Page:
During the play, Krapp listens to recordings of himself at thirty-nine years old on an old tape-recorder, hunched over, leaning in to hear. His thirty-nine-year-old self is celebrating his birthday alone, and recalls a time when he was twenty-seven or twenty-nine, when he was living with his lover Bianca. Thirty-nine-year-old Krapp recalls a “memorable equinox,” which the older Krapp doesn’t seem to remember. He reflects on his past as a boy, and wonders about the future, reflecting on his old neighbor who sings: “Shall I sing when I am her age?” (486)
Time and memory are stressed in Krapp’s Last Tape, which are two important absurdist themes. Time can be a barrier, and is subjective, which makes it absurd. This can be seen in Beckett’s Waiting for Godot, where the two tramps wait, doing all they can to make time pass quickly. The two also have a hard time remembering things from their past or even things that happened the day before. Similarly, Krapp has a hard time remembering (he doesn’t remember the “memorable equinox”) and he spends his time reflecting on his past, living in the past while in the present.
Krapp listens to the recording, and records himself at sixty-nine years old, saying “ Nothing to say, not a squeak. What’s a year now? The sour cud and the iron stool” (496).
Jeanette R. Malkin’s essay "Matters of Memory in Krapp’s Last Tape and Not I" discusses memory in Beckett’s works:
It is not the memories revealed or the words which suddenly "come" that are of the essence. Rather, it is the complex net of memoried states of being--the interplay of inner voices, the pluralisms of self-perception, the complexity of agency, of volition or its lack, the simultaneity of pasts and present, the multiple modes of repetition and recall, of traces and patterns: which evoke a sense of our own trivial yet inevitable multiplicity, simultaneity, fragmentedness.
Malkin brings out that time is important in Beckett’s works because it stresses our nature of being. Being involves thinking and remembering. Remembering involves thinking of things that are not happening now, but happened before. We therefore exist both in the past and in the present. This is why time and memory are absurd.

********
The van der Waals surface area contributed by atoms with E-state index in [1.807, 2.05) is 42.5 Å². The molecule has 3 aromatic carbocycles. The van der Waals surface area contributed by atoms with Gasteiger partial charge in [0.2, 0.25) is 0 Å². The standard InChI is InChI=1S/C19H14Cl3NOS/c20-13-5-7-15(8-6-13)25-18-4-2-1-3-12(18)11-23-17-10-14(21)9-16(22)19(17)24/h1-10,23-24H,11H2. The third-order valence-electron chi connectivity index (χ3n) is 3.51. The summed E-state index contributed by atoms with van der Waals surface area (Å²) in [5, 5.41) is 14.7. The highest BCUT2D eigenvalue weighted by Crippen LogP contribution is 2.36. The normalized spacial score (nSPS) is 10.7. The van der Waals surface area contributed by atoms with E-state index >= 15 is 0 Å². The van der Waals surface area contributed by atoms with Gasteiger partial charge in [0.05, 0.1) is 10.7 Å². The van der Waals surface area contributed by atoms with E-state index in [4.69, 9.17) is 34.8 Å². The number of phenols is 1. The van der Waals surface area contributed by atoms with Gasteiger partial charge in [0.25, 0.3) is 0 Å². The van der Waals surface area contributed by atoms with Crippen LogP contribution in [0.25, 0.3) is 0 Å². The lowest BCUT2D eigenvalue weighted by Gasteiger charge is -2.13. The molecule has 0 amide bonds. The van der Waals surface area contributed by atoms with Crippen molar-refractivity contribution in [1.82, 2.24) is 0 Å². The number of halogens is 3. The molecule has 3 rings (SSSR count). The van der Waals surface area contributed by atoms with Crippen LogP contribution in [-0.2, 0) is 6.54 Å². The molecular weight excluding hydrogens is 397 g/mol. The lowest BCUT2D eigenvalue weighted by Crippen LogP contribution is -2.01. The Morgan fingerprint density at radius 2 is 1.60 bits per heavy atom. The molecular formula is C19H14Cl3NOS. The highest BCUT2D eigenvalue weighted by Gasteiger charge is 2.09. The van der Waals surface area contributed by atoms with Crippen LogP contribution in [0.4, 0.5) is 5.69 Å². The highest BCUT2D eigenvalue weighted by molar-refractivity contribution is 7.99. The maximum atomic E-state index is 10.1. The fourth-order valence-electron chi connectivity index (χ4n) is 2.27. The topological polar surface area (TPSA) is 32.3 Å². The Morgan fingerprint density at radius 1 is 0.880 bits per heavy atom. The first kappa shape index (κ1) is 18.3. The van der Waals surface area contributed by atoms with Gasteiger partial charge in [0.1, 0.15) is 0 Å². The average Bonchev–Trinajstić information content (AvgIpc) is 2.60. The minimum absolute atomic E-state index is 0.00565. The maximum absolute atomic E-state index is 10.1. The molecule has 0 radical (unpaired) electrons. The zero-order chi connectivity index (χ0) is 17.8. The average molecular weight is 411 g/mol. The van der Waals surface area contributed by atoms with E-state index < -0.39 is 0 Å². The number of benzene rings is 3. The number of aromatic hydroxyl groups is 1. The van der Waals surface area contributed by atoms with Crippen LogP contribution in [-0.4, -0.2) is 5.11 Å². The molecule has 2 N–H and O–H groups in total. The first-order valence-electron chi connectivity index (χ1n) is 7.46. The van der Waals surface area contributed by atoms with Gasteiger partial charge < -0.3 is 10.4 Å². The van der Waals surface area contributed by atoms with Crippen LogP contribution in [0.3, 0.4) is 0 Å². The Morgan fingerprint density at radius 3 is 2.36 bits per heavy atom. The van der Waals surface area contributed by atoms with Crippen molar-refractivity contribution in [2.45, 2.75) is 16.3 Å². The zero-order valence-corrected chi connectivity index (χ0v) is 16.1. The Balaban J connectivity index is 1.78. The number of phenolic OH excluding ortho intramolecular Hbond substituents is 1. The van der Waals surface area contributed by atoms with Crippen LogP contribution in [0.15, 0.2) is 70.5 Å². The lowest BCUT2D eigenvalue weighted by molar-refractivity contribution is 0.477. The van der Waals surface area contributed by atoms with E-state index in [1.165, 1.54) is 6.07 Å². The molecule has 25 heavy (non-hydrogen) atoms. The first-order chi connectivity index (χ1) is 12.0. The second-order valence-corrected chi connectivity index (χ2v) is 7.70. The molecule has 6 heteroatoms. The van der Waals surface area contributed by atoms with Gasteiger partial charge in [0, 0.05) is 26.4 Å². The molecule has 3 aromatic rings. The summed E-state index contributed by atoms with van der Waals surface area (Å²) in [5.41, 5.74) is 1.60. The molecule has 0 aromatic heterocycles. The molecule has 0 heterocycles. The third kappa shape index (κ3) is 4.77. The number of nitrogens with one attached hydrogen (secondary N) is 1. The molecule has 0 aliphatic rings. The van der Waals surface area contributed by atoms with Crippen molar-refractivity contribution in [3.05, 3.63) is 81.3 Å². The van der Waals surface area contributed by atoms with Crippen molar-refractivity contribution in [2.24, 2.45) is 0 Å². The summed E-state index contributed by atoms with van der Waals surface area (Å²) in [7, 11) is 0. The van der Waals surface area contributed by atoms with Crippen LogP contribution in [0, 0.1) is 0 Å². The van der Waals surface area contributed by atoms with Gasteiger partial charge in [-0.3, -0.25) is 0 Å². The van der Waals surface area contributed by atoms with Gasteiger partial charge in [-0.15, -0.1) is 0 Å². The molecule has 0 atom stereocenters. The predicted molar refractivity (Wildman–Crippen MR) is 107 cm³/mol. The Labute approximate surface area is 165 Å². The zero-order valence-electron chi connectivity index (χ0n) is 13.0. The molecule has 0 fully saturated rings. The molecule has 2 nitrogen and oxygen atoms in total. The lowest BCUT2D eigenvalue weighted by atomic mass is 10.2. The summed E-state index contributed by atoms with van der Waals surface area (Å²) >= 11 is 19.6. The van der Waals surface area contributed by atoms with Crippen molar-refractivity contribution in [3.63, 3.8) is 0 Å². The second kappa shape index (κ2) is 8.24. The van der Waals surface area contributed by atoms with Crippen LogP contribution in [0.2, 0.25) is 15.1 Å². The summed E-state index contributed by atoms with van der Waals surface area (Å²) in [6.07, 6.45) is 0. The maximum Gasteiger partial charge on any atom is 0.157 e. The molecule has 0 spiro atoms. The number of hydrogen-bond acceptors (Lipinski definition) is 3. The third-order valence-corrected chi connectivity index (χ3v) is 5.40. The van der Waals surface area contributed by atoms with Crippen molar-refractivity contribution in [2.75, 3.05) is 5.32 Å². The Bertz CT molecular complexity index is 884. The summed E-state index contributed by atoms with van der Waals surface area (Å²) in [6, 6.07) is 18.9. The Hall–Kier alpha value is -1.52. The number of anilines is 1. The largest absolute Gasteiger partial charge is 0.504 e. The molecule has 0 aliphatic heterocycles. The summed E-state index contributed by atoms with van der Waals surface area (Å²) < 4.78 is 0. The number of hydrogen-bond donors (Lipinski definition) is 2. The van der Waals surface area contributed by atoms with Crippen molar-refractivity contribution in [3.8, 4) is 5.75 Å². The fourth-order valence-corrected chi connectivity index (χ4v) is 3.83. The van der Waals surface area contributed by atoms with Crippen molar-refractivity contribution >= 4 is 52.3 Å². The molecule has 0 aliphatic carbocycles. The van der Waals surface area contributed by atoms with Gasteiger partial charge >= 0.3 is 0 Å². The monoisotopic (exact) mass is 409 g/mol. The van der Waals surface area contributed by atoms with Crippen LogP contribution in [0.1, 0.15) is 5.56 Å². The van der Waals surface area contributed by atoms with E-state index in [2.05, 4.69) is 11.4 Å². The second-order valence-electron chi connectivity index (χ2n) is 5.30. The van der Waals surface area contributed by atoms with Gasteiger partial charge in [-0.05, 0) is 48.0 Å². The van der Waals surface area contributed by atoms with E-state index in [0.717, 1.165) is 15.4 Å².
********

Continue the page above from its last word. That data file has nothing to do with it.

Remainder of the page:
Listening to his younger self, Krapp must look up the word viduity, which his younger self uses in the recording. Krapp reads the definition from the dictionary: “State—or condition of being--or remaining—a widow—or widower” (489). Krapp reflects on the two words being and remaining: “(Looks up. Puzzled.) ‘Being—or remaining?’ ” (489). The question of what it means to be has been a question in philosophy for a long time. Existentialists stressed being as all we are, we are only beings existing, and this is all we can know. Krapp wonders what these two words mean. What does it mean to be? What does it mean to remain?
The play ends with Krapp listening to his younger self, who explains that his best years are probably gone, but he says “I wouldn’t want them back. Not with the fire in me now. No, I wouldn’t want them back.” Krapp ruminates on these words, while “the tape runs on in silence” (499). The title of the play suggests that Krapp will no longer record himself, as it is his “last tape.” The tape records silence. Inevitably, Krapp will die, and his voice will be silenced. He will no longer be and he cannot remain.
Malkin, Jeanette R. "Matters of Memory in Krapp's Last Tape and Not I." Journal of Dramatic Theory and Criticism 11.2 (Spring 1997): 25-39. Rpt. in Twentieth-Century Literary Criticism. Ed. Linda Pavlovski. Vol. 145. Detroit: Gale, 2004. Literature Resource Center. Web. 19 Mar. 2010.
Seaver W, Richard, ed. A Samuel Beckett Reader. New York: Grove Press, 1976.